As if on cue, the promised server materialized in a fluster. He was a large nondescript man, balding slightly, with a thin moustache and thoughtful brown eyes. “Ah, good day, my friends. Americans, yes? Excellent! I am Alphonse; what may I bring you?”
He took their orders following his boss’ recommendations, but hesitated. “Excuse me. I don’t mean to bother you, but aren’t you the celebrated ‘Clan MacLantis’?”
Gus nodded, “Goodness, word travels fast.”
“In this caf�, I should think so, monsieur. It is an honor to meet you Doctor Augustine, and you, Monsieur Charles, and especially you, mademoi–”
“Alphonse!” his employer barked. “I’ll repartee with our guests; you serve them!”
The waiter jumped, mumbling excuses, and quickly retreated – but not before he’d taken a quick peck at Allie’s hand.
“I apologize, dear friends, I hope he didn’t offend you,” she purred with a greasy smile. “Normally I should dismiss him instantly for taking such flagrant liberties, but we are so short-handed during the Festival. It’s so different now!”
“Not in a good way, either,” Angelique said, “save perhaps economically.”
“I sure didn’t expect those mobs,” Gus said.
“Oh, you’ve seen nothing yet!” H�l�ne rolled her tiny eyes. “This year, there will be a rock music concert! Yes, during La F�te de Musique, on the sacred vigil of the Our Lady’s feast day! Can you believe it?”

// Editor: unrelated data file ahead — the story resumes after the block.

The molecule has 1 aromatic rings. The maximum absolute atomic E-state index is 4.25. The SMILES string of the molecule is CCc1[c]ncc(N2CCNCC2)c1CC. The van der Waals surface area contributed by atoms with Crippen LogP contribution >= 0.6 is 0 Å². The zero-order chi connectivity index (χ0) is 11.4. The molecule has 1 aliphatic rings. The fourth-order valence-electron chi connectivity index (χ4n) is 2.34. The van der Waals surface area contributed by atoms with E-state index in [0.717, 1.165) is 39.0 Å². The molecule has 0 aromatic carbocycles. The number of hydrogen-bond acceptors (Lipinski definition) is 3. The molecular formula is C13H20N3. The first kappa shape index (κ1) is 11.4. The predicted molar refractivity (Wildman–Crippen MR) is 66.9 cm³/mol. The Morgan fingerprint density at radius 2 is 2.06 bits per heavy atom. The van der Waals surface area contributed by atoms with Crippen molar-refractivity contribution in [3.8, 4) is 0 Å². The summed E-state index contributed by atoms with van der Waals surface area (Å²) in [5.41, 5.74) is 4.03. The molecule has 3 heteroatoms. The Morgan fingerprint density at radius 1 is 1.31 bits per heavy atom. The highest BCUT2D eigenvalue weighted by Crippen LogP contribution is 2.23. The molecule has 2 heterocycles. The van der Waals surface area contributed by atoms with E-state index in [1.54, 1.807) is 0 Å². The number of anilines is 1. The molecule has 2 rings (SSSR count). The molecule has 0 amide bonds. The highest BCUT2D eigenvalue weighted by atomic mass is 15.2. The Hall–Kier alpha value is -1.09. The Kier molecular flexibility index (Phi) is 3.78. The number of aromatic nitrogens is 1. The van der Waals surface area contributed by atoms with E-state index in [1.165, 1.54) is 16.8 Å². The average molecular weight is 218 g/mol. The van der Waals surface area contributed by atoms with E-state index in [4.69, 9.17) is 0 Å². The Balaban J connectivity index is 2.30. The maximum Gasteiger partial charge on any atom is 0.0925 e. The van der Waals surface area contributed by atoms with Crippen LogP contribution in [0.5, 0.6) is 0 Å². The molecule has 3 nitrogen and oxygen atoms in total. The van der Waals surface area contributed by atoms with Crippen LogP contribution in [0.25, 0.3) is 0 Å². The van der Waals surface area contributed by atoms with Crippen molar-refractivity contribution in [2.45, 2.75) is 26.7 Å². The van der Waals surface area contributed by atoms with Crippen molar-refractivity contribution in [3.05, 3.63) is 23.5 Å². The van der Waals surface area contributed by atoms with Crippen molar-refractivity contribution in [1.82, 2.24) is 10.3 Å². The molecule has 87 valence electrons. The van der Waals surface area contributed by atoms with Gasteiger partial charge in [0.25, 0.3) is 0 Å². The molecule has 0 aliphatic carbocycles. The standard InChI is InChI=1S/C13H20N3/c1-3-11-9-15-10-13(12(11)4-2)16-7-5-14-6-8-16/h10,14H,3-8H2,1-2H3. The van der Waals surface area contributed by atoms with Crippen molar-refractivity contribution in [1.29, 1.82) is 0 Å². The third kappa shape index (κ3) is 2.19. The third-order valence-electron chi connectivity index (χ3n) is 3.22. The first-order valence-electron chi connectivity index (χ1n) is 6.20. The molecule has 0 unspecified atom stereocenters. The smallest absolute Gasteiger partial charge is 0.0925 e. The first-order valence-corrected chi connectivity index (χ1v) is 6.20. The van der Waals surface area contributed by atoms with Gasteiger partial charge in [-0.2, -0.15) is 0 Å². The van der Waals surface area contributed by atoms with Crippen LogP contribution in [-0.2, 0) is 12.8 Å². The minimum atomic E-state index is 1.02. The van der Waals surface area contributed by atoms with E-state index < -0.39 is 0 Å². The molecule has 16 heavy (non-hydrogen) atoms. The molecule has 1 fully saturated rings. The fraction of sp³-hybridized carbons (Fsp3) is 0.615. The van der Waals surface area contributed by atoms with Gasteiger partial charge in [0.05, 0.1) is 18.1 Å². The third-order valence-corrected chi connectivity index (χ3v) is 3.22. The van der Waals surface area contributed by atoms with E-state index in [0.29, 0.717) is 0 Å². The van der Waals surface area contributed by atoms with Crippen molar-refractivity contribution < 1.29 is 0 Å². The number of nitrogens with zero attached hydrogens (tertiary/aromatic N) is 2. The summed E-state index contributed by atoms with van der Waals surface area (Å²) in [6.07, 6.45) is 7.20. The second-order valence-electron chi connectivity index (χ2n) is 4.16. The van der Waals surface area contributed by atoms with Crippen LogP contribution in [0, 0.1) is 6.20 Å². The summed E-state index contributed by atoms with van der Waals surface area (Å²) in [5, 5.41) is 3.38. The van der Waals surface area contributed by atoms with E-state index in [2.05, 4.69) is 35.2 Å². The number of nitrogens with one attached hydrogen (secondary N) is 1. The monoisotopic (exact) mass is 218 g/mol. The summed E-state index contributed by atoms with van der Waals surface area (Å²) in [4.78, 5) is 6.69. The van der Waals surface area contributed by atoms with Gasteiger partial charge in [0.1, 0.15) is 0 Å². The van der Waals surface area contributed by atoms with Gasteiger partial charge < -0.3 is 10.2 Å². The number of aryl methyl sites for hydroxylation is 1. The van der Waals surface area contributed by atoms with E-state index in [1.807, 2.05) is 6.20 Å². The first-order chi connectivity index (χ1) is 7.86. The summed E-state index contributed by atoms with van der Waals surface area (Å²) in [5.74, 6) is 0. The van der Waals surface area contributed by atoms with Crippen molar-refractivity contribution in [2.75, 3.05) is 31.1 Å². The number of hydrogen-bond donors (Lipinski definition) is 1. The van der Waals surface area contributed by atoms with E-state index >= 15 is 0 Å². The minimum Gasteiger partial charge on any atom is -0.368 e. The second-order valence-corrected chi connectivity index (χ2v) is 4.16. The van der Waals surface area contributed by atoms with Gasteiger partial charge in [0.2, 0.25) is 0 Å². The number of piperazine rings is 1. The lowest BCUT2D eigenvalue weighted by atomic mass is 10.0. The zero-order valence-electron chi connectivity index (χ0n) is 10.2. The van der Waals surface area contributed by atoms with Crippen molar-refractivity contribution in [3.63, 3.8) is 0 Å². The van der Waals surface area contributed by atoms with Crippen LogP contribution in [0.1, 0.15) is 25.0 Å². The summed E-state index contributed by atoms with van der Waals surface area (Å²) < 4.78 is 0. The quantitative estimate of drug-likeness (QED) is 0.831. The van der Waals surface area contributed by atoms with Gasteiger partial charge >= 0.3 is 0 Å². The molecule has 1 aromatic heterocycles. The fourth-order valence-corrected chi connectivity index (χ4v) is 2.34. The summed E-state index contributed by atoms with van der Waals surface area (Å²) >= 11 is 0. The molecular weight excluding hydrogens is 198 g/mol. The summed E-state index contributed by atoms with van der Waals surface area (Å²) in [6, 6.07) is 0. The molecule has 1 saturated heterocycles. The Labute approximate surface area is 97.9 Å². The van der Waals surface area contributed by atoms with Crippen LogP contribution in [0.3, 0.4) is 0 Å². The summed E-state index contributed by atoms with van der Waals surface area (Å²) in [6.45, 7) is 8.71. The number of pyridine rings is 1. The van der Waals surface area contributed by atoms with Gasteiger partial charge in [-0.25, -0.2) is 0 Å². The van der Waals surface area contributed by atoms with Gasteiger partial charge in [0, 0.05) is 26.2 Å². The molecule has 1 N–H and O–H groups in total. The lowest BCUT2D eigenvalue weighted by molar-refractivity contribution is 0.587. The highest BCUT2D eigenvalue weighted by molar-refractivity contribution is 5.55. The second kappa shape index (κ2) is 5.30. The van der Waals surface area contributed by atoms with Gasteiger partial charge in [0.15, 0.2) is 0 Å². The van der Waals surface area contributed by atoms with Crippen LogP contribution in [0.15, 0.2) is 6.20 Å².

“The Vision hasn’t been seen in a century, ma’am, maybe they’re trying to lure it back,” Nigel joked as he reached for his glass of wine.
“Or drive it away forever,” she sighed, fanning herself. “Why else would they feature such a dreadfully loud and discordant band as Barefoot Left? Not just that,” she added confidentially, “there’s a rumor which says it will feature their former leader, the chanteuse, Cindi Savage.”
“I believe it’s actually ‘Salvage,’ ma’am,’ Skip blandly said. “Isn’t that so, Nigel?” Nigel gagged and coughed, unable to answer, his latte-hued face darkening.
“Oh you hadn’t heard?” H�l�ne said with a sympathetic but knowing twinkle in her eyes. “It’s hush-hush,” she continued in a low voice. “We don’t want the city to be overrun by mindless, drug-taking freaks, as if it wasn’t already by pothunters. Don’t tell any journalists!”
She winked, saying, “Excuse me, please, I must be attending to business,” and closed her fan with a snap. “But I hope you will visit us often during your stay, my friends.” With a final motherly, “Do drink some water, Anglais,” she stood with difficulty. With the help of a gnarled black cane, she slowly waddled up the ramp into the building.
Skip regarded Nigel with a crooked grin. “Bad as that, old man?”
Still unable to speak, Nigel could merely shrug. “I’ll live,” he croaked, ignoring Gus’ whispered explanation to Angelique. After a minute, he said, still gasping a little, “Perhaps skiving news of my talented ex-wife is not a terribly sensible policy after all, considering my job. A bit of a shock, I must say.”
As her eyes grew wide with comprehension, Nigel confessed, “Yes, yes, it’s true; hard to believe, much less comprehend, but Cindi and I were once chained briefly, long before she was famous. Yet even then she was a bloody force of nature. I wish her well, but you know how it is with ex-lovers.”
“I do,” she said sadly, gazing at Gus. “I do indeed.” He looked stricken. It was one of those awkward times Nigel later said he just couldn’t find the clever remark which would have saved the moment. Years later, he still regretted it.